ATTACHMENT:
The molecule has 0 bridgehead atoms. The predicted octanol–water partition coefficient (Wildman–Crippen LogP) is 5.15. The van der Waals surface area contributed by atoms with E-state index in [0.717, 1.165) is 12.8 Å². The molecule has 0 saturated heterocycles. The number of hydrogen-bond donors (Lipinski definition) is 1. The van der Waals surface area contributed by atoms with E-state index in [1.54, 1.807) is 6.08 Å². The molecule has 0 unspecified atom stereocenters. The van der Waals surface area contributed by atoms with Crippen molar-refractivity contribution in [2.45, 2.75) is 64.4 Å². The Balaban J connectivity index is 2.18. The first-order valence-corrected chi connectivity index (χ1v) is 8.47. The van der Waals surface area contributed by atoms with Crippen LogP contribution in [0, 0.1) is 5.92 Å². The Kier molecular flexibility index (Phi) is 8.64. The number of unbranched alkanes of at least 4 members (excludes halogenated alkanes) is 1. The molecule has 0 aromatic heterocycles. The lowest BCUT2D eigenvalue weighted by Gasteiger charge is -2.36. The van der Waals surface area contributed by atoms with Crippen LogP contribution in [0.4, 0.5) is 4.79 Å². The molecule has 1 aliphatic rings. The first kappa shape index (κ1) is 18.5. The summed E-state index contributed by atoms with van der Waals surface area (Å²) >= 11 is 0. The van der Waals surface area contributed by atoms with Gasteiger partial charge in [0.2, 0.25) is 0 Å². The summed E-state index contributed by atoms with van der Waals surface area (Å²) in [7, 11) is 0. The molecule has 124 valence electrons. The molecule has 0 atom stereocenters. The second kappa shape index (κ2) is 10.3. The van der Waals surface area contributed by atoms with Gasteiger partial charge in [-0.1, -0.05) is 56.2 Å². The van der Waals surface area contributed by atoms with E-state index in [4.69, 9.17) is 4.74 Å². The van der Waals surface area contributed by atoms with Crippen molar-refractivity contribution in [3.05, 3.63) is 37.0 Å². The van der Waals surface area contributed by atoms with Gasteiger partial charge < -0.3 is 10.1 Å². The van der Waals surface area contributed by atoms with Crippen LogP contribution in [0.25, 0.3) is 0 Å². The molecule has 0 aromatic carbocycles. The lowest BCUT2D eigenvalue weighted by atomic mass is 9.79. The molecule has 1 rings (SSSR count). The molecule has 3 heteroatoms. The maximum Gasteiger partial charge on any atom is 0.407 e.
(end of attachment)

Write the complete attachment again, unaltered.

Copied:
The molecule has 0 bridgehead atoms. The predicted octanol–water partition coefficient (Wildman–Crippen LogP) is 5.15. The van der Waals surface area contributed by atoms with E-state index in [0.717, 1.165) is 12.8 Å². The molecule has 0 saturated heterocycles. The number of hydrogen-bond donors (Lipinski definition) is 1. The van der Waals surface area contributed by atoms with E-state index in [1.54, 1.807) is 6.08 Å². The molecule has 0 unspecified atom stereocenters. The van der Waals surface area contributed by atoms with Crippen molar-refractivity contribution in [2.45, 2.75) is 64.4 Å². The Balaban J connectivity index is 2.18. The first-order valence-corrected chi connectivity index (χ1v) is 8.47. The van der Waals surface area contributed by atoms with Crippen LogP contribution in [0, 0.1) is 5.92 Å². The Kier molecular flexibility index (Phi) is 8.64. The number of unbranched alkanes of at least 4 members (excludes halogenated alkanes) is 1. The molecule has 0 aromatic heterocycles. The lowest BCUT2D eigenvalue weighted by Gasteiger charge is -2.36. The van der Waals surface area contributed by atoms with Crippen LogP contribution in [0.4, 0.5) is 4.79 Å². The molecule has 1 aliphatic rings. The first kappa shape index (κ1) is 18.5. The summed E-state index contributed by atoms with van der Waals surface area (Å²) >= 11 is 0. The van der Waals surface area contributed by atoms with Gasteiger partial charge in [0.2, 0.25) is 0 Å². The summed E-state index contributed by atoms with van der Waals surface area (Å²) in [7, 11) is 0. The molecule has 124 valence electrons. The molecule has 0 atom stereocenters. The second kappa shape index (κ2) is 10.3. The van der Waals surface area contributed by atoms with Gasteiger partial charge in [-0.1, -0.05) is 56.2 Å². The van der Waals surface area contributed by atoms with E-state index in [4.69, 9.17) is 4.74 Å². The van der Waals surface area contributed by atoms with Crippen molar-refractivity contribution in [3.05, 3.63) is 37.0 Å². The van der Waals surface area contributed by atoms with Gasteiger partial charge < -0.3 is 10.1 Å². The van der Waals surface area contributed by atoms with Crippen LogP contribution in [0.25, 0.3) is 0 Å². The molecule has 0 aromatic carbocycles. The lowest BCUT2D eigenvalue weighted by atomic mass is 9.79. The molecule has 1 rings (SSSR count). The molecule has 3 heteroatoms. The maximum Gasteiger partial charge on any atom is 0.407 e.